Although this assertion may seem banal, it is one of Kant’s central theses. Perhaps it can be best summarised through an Aristotelian statement. The ancient philosopher says, “It is evident then that time neither is change nor apart from change” (Metaphysics, 218b 35). Change indeed takes place in an object through alteration or movement. However, when change comes to an end, we can still say that time passes or flows. Imagine for a moment being in a dark room without any sort of sensory experience. Even then we want to assert that time has not stopped, and we still experience time flowing. This gets us close to Kant’s idea. This particular aspect of our experience can be clarified by making a distinction between time as it is experienced in the aesthetic (the sensory experiences of events), and time as it is experienced in the context of pure understanding.

The Experience of Time

Having considered Kant’s treatment of time within ‘The Transcendental Aesthetic’ as a pure form of intuition, it is now necessary to move to the slightly different understanding of time posed within the section ‘The Analytic’. In this section of the Critique Kant seems to call in evidence how the experience of time is generated.

Kant explains that whether the source of a representation is external or internal – whether we are talking about a priori or empirical appearances – they are all nevertheless modifications of the mind, and as such, properly speaking, they belong to our inner sense. Since they all belong to the inner sense, Kant explains that “all of our cognitions are in the end subjected to the formal condition of inner sense, namely time, as that in which they must all be ordered, connected, and brought into relations” (p.228). So time plays a focal role in the process of creation of all our experience, as it constitutes the ground or foundation of that experience. And since the representations not only represent something, but represent it to someone, we are now in a position of understanding at least the skeleton, so to speak, of this ‘someone’. It will then become evident how it is possible for us to experience time, and in fact to understand why we experience time as a continuum rather than a discrete set of moments, and, ultimately, understand what sort of relation exists between time and language.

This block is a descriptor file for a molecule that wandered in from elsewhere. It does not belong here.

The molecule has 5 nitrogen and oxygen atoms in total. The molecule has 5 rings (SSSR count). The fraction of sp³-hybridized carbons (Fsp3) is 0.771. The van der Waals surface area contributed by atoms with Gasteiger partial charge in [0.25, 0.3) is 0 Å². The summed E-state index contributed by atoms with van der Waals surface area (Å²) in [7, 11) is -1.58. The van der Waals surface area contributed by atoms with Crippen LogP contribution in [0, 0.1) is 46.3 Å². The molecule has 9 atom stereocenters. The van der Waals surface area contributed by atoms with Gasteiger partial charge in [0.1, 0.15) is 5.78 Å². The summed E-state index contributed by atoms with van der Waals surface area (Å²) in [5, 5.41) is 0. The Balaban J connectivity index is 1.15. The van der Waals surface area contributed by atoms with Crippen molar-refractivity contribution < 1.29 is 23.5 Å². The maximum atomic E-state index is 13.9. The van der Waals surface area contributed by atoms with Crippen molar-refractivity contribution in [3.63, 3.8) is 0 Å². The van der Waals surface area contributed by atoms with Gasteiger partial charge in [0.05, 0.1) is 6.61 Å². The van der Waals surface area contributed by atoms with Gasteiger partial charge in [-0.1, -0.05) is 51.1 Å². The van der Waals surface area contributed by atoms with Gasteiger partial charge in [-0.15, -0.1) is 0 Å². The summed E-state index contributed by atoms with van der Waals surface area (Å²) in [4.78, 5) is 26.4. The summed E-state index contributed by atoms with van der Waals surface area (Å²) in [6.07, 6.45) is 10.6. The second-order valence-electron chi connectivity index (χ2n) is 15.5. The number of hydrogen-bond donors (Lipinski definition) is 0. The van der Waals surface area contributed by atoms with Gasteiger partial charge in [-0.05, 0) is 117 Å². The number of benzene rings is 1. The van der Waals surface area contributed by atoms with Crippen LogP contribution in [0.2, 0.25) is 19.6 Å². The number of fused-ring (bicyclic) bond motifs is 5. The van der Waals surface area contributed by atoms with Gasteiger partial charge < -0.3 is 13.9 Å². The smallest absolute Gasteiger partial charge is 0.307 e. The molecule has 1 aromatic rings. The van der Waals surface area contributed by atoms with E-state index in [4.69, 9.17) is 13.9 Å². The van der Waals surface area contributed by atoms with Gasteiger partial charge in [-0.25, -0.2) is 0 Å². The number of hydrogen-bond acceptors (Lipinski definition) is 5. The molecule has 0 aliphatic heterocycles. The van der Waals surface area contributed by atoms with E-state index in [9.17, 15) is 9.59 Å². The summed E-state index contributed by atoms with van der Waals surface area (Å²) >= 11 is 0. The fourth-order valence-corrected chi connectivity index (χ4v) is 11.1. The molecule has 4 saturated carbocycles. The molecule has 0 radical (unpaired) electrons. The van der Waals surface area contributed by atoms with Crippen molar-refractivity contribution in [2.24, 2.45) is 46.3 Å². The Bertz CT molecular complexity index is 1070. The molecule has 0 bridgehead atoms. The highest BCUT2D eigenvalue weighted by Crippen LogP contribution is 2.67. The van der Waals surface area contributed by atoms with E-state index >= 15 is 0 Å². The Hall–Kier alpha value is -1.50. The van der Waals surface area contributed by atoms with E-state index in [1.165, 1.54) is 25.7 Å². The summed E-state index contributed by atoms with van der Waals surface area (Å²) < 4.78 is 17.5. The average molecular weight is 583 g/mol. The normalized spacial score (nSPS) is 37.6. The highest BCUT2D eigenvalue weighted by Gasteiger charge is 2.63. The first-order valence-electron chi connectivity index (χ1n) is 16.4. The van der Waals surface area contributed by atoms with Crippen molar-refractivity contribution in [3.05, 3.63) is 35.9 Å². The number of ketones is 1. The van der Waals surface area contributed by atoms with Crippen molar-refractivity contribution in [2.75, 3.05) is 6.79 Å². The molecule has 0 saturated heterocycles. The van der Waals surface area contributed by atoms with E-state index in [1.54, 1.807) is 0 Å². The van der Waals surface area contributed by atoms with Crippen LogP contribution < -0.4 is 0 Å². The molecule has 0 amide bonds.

Kant says that the synthesis of intuitions is the unification of the manifold of experience. What does this mean? To use Kant’s own words, “synthesis in the most general sense… I understand as the action of putting different representations together with each other and comprehending their manifoldness in one cognition” (Critique, p.210). Here the ‘manifold’ is the plurality of intuitions, the different aspects of experience. For example, when I look at a building, from this angle and that, and at different times too, I have a manifold of empirical intuitions or visual inputs that are then unified in the mind in order to constitute a coherent, unified experience of the building. Generally speaking, the synthesis of the manifold of intuitions allows our experience to be a unity, rather than what William James memorably called ‘blooming buzzing confusion’.